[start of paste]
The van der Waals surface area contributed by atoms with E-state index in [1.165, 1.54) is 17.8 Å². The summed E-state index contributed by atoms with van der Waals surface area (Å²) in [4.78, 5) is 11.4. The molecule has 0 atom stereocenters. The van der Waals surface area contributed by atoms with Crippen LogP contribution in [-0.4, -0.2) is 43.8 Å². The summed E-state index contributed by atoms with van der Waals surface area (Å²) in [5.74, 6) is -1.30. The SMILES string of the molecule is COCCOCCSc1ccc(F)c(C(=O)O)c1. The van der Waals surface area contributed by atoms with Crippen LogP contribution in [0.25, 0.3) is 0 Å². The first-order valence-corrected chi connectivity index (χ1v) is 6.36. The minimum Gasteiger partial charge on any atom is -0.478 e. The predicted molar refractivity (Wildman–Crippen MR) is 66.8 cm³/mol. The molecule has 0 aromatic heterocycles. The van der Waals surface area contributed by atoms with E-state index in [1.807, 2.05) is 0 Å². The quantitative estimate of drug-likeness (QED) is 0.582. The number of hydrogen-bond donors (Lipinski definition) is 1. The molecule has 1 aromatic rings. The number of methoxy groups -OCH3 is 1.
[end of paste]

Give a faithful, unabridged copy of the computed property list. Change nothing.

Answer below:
The van der Waals surface area contributed by atoms with E-state index in [1.165, 1.54) is 17.8 Å². The summed E-state index contributed by atoms with van der Waals surface area (Å²) in [4.78, 5) is 11.4. The molecule has 0 atom stereocenters. The van der Waals surface area contributed by atoms with Crippen LogP contribution in [-0.4, -0.2) is 43.8 Å². The summed E-state index contributed by atoms with van der Waals surface area (Å²) in [5.74, 6) is -1.30. The SMILES string of the molecule is COCCOCCSc1ccc(F)c(C(=O)O)c1. The van der Waals surface area contributed by atoms with Crippen LogP contribution in [0.25, 0.3) is 0 Å². The first-order valence-corrected chi connectivity index (χ1v) is 6.36. The minimum Gasteiger partial charge on any atom is -0.478 e. The predicted molar refractivity (Wildman–Crippen MR) is 66.8 cm³/mol. The molecule has 0 aromatic heterocycles. The van der Waals surface area contributed by atoms with E-state index in [1.807, 2.05) is 0 Å². The quantitative estimate of drug-likeness (QED) is 0.582. The number of hydrogen-bond donors (Lipinski definition) is 1. The molecule has 1 aromatic rings. The number of methoxy groups -OCH3 is 1.